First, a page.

The latest news, which can be considered a good one for many Americans is that the U.S department of Labor has started reconsidering the new Overtime law which went at the bottom of the pile in the past.
What is this New Overtime Law Any Way?
Under Obama administration, the Federal Government was expected to levy a law that would have made additional 4 million American workers (working over 40 hours a week) eligible for overtime pay.
This law somehow didn’t get enacted but the US Department of labor has started pondering on it again.
Who are Eligible for Overtime Pay
In order to understand the eligibility under current overtime rule, it is necessary to understand a little background.
when it come to overtime the Federal Government divides all US workers in two distinct categories:
They are exempted or not required to receive the overtime pay. This category includes those who perform relatively high level executive work, (outside) sales employees etc.
Currently, a worker earning at least $23,660 per annum is an exempt worker. This was set to change as the Obama administration proposed to raise the threshold by more than 100%. The new threshold was $47,476.
Non Exempt Workers
Any worker not falling in the “Exempt” category. Additionally, you need to earn less than $23,660 to be considered as one.
The current “exemption” level was set in 2004 and never got fine tuned in accordance with the inflation over the years. The proposition from Obama Administration was put to halt as a result of a temporary injunction order issued by the Texas judge.
However, now, the new federal government is reconsidering this issue.
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So is this the same old Overtime Law?
No. The Department of Labor clearly stated they are working on the new Overtime law. Moreover, they are waiting for the Fifth Circuit Court of Appeals to confirm that it has the right to set that threshold at all.
So it’s all new law the department is working on. This is further corroborated when the new administration denied any possibility of defending the overtime rule put forth by the Obama administration in the court.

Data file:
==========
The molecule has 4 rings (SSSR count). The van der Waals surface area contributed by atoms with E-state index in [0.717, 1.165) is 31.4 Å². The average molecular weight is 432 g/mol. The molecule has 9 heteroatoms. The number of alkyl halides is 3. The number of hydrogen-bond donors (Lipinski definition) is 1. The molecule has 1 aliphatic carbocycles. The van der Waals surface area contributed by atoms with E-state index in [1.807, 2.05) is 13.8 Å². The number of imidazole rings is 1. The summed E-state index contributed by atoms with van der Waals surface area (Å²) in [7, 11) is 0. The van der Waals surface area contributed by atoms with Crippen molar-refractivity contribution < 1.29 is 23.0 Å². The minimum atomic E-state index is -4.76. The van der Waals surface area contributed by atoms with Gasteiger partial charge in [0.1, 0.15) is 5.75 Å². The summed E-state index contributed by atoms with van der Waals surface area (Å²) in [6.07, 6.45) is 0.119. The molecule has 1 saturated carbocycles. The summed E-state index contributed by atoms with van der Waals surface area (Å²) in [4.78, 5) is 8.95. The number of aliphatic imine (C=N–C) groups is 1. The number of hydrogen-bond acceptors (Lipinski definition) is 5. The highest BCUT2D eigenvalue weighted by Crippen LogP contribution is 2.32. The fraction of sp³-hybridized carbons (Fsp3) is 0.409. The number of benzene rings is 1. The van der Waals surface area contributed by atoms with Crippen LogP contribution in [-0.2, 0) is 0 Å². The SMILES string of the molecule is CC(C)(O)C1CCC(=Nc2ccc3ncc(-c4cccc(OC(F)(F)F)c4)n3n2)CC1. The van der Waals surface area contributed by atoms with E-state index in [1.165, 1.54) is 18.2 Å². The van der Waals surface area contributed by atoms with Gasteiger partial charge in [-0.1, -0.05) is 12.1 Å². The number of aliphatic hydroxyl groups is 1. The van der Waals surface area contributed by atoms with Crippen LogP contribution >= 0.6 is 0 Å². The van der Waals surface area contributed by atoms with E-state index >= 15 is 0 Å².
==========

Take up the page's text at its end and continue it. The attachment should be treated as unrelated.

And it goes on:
So in order to gather important information, the Department of Labor seeks out input from the general public and published the request for information through below questions about overtime rule on their website.
Questions Pertaining to New Overtime Law
- “Should the 2004 salary test be updated based on inflation? If so, which measure of inflation?
- Would duties test changes be necessary if the increase was based on inflation?
- Should there be multiple salary levels in the regulations? Would differences in salary level based on employer size or locality be useful and/or viable?
- Should the Department return to its pre-2004 standard of having different salary levels based on whether the exemption asserted was the executive/administrative vs. the professional?
- Is the appropriate salary level based on the pre-2004 short test, the pre-2004 long test, or something different? Regardless of answer, would changes to the duties test be necessary to properly ‘line up’ the exemption with the salary level?
- Was the salary level set in 2016 so high as to effectively supplant the duties test? At what level does that happen?
- What was the impact of the 2016 rule? Did employers make changes in anticipation of the rule? Were there salary increases, hourly rate changes, reductions in schedule, changes in policy? Did the injunction change that? Did employers revert back when the injunction was issued?
- Would a duties-only test be preferable to the current model?
- Were there specific industries/positions impacted? Which ones?
- What about the 2016 provision that would permit up to 10% of the salary level to be satisfied with bonuses? Should the Department keep that? Is 10% the right amount?
- Should the highly compensated employee exemption salary level be indexed/how? Should it differ based on locality/employer size?
- Should the salary levels be automatically updated? If so, how?”
The comments can be submitted on the website. Last date to submit your feedback is September 25, 2017.